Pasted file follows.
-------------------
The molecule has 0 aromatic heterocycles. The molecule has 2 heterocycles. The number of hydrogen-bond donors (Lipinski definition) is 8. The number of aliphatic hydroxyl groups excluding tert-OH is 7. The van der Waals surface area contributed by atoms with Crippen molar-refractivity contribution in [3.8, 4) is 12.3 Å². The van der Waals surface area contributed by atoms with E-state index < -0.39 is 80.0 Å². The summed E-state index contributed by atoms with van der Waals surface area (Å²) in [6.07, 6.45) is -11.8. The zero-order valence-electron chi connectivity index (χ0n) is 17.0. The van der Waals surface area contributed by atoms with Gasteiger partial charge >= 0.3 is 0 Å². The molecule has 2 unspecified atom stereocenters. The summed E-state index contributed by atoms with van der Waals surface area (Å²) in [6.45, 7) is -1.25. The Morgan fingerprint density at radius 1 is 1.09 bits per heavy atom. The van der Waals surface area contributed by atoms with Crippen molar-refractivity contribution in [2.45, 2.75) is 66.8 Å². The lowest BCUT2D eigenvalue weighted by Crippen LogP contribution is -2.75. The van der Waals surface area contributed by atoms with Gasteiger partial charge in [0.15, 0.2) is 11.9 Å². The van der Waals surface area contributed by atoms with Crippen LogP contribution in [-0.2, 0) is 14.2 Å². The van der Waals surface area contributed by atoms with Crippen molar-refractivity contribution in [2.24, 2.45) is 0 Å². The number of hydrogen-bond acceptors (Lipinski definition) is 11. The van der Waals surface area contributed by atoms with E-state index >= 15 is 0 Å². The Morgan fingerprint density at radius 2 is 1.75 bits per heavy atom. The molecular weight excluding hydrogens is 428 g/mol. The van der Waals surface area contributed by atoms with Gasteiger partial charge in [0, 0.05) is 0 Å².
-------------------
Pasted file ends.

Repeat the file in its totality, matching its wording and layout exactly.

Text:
The molecule has 0 aromatic heterocycles. The molecule has 2 heterocycles. The number of hydrogen-bond donors (Lipinski definition) is 8. The number of aliphatic hydroxyl groups excluding tert-OH is 7. The van der Waals surface area contributed by atoms with Crippen molar-refractivity contribution in [3.8, 4) is 12.3 Å². The van der Waals surface area contributed by atoms with E-state index < -0.39 is 80.0 Å². The summed E-state index contributed by atoms with van der Waals surface area (Å²) in [6.07, 6.45) is -11.8. The zero-order valence-electron chi connectivity index (χ0n) is 17.0. The van der Waals surface area contributed by atoms with Gasteiger partial charge >= 0.3 is 0 Å². The molecule has 2 unspecified atom stereocenters. The summed E-state index contributed by atoms with van der Waals surface area (Å²) in [6.45, 7) is -1.25. The Morgan fingerprint density at radius 1 is 1.09 bits per heavy atom. The van der Waals surface area contributed by atoms with Crippen molar-refractivity contribution in [2.45, 2.75) is 66.8 Å². The lowest BCUT2D eigenvalue weighted by Crippen LogP contribution is -2.75. The van der Waals surface area contributed by atoms with Gasteiger partial charge in [0.15, 0.2) is 11.9 Å². The van der Waals surface area contributed by atoms with Crippen LogP contribution in [-0.2, 0) is 14.2 Å². The van der Waals surface area contributed by atoms with Crippen molar-refractivity contribution in [2.24, 2.45) is 0 Å². The number of hydrogen-bond acceptors (Lipinski definition) is 11. The van der Waals surface area contributed by atoms with E-state index >= 15 is 0 Å². The Morgan fingerprint density at radius 2 is 1.75 bits per heavy atom. The molecular weight excluding hydrogens is 428 g/mol. The van der Waals surface area contributed by atoms with Gasteiger partial charge in [0, 0.05) is 0 Å².